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Hilda Peña remembers having to wake up early on Saturdays after a commercial for her Western wear business Botas Juarez aired on Spanish television. There would be a line by the time she and her husband, Miguel, got to the store.
The business has been open for 30 years, operating out of the same storefront on South Central Avenue for 27 of them. It has endured significant changes in the market over the years, including the rise in social media advertising and new online competition from Amazon.
Peña and her husband always try to be prepared for emergencies, but the pandemic hit like nothing they ever expected. The couple had to close their location in Mesa.
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“We lost almost everything,” Peña, 62, said. “We tried to open a new store, but the rent was too expensive. At our age, it’s very difficult to open a new business.”
Now, light rail construction on Central Avenue is creating an additional strain on their Phoenix location. The street has been reduced to one lane in each direction, making it difficult to turn in to the parking lot. Commuters are seeking alternate routes, diverting traffic away from her business.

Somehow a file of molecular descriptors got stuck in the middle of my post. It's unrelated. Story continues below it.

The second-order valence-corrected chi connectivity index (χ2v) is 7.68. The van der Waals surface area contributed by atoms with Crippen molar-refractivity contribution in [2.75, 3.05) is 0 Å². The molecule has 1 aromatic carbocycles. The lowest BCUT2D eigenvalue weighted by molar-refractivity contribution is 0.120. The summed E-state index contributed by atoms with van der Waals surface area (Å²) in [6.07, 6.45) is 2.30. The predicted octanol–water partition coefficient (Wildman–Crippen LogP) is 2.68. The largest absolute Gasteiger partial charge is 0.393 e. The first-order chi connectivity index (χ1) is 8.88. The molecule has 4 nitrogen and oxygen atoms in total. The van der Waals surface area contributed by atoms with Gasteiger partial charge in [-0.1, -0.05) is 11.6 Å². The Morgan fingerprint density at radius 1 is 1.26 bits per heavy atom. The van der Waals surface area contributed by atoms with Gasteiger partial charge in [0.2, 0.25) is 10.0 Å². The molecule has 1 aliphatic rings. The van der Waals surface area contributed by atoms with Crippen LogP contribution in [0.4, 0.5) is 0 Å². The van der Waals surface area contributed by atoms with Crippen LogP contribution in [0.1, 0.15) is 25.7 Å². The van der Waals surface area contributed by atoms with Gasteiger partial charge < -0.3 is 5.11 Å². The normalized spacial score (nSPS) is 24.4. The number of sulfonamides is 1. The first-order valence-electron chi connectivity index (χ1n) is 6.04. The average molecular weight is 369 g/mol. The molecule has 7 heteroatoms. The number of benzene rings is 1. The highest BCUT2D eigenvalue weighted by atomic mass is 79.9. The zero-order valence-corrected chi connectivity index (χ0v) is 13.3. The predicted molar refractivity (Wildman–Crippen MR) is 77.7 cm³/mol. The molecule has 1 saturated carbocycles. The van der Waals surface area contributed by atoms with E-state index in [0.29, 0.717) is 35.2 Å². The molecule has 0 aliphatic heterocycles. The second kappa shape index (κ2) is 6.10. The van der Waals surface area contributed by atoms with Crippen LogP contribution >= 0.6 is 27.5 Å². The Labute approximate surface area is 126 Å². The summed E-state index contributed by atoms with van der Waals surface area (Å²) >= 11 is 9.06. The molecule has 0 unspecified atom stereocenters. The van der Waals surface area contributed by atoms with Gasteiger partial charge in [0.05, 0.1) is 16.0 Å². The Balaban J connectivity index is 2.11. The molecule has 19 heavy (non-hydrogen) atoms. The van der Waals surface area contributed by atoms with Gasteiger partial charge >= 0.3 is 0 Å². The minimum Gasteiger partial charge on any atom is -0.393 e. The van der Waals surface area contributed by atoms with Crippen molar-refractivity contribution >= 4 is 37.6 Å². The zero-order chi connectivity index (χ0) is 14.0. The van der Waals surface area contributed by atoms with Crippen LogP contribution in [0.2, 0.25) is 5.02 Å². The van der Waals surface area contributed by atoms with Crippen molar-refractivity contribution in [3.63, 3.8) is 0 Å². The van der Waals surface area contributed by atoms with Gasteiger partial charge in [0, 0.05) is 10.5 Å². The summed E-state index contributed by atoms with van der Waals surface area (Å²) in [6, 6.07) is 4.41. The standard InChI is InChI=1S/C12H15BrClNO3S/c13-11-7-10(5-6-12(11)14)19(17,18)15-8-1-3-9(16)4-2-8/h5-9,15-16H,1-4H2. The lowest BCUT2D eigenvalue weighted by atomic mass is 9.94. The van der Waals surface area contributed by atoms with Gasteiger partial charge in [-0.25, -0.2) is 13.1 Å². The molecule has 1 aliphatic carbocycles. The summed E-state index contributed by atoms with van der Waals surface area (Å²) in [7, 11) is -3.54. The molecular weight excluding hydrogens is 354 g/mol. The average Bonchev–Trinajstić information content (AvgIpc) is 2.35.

To help Peña’s business and others, Valley Metro is evolving its south Phoenix business assistance program from mitigating construction impact to also helping with pandemic relief.
For example, it is connecting owners with legal aid to help them understand available protections related to rent and the latest state mandates surrounding COVID-19.
“It’s been challenging to get ahead of,” Scott Smith, CEO of Valley Metro, said.
A controversial start
Business owners in south Phoenix rallied against the extension in 2018, citing concerns that the four years of construction it would take to complete the project would devastate small businesses.
Four Lanes or No Train, a grassroots group that rose from the tension, spearheaded a movement to alter or cancel light rail plans over its closure of multiple lanes on South Central Avenue.
The Phoenix City Council voted to assess a four-lane configuration on the street during construction after days of heated debate but ultimately maintained the two-lane plan. Valley Metro said while it could keep four lanes, it would have to eliminate bike lanes and bus pullouts, limit landscaping and close some dedicated turn lanes.
A group of south Phoenix residents later pushed to have the light rail extension kicked back to voters, with business owners and residents saying they were not included in the decision-making process and were not told about the lane decrease.
The light rail, which will extend between Jefferson Street and Baseline Road along South Central Avenue, is set to be completed in 2024.